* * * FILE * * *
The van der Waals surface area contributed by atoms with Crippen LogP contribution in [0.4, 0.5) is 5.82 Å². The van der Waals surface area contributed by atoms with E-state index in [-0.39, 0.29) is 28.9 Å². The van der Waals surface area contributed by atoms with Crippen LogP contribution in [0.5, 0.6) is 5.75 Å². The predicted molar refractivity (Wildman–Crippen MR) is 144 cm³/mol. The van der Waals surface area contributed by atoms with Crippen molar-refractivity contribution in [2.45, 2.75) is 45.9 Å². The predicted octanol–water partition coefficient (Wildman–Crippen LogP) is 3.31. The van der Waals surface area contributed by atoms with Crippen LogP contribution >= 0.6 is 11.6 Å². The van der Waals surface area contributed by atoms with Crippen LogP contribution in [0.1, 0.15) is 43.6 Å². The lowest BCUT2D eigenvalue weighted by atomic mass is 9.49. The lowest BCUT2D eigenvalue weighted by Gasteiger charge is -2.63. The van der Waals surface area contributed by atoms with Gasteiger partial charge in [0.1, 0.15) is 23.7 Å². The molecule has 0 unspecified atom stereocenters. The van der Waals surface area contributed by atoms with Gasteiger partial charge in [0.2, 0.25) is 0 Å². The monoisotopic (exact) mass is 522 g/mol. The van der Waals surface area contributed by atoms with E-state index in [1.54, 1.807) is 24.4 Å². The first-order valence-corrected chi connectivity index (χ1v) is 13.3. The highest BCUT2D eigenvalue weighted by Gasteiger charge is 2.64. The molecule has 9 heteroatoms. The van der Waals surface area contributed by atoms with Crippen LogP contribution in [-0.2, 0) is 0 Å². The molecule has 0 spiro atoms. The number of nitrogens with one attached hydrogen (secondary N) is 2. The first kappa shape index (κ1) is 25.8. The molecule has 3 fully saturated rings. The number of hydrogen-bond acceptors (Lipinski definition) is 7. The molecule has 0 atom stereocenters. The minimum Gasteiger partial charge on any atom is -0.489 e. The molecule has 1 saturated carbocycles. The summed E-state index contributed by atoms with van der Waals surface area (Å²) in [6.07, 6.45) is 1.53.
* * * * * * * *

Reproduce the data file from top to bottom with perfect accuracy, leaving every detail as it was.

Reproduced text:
The van der Waals surface area contributed by atoms with Crippen LogP contribution in [0.4, 0.5) is 5.82 Å². The van der Waals surface area contributed by atoms with E-state index in [-0.39, 0.29) is 28.9 Å². The van der Waals surface area contributed by atoms with Crippen LogP contribution in [0.5, 0.6) is 5.75 Å². The predicted molar refractivity (Wildman–Crippen MR) is 144 cm³/mol. The van der Waals surface area contributed by atoms with Crippen molar-refractivity contribution in [2.45, 2.75) is 45.9 Å². The predicted octanol–water partition coefficient (Wildman–Crippen LogP) is 3.31. The van der Waals surface area contributed by atoms with Crippen LogP contribution >= 0.6 is 11.6 Å². The van der Waals surface area contributed by atoms with Crippen LogP contribution in [0.1, 0.15) is 43.6 Å². The lowest BCUT2D eigenvalue weighted by atomic mass is 9.49. The lowest BCUT2D eigenvalue weighted by Gasteiger charge is -2.63. The van der Waals surface area contributed by atoms with Gasteiger partial charge in [0.1, 0.15) is 23.7 Å². The molecule has 0 unspecified atom stereocenters. The van der Waals surface area contributed by atoms with Gasteiger partial charge in [0.2, 0.25) is 0 Å². The monoisotopic (exact) mass is 522 g/mol. The van der Waals surface area contributed by atoms with E-state index in [1.54, 1.807) is 24.4 Å². The first-order valence-corrected chi connectivity index (χ1v) is 13.3. The highest BCUT2D eigenvalue weighted by Gasteiger charge is 2.64. The molecule has 9 heteroatoms. The van der Waals surface area contributed by atoms with Crippen LogP contribution in [-0.2, 0) is 0 Å². The molecule has 0 spiro atoms. The number of nitrogens with one attached hydrogen (secondary N) is 2. The first kappa shape index (κ1) is 25.8. The molecule has 3 fully saturated rings. The number of hydrogen-bond acceptors (Lipinski definition) is 7. The molecule has 0 atom stereocenters. The minimum Gasteiger partial charge on any atom is -0.489 e. The molecule has 1 saturated carbocycles. The summed E-state index contributed by atoms with van der Waals surface area (Å²) in [6.07, 6.45) is 1.53.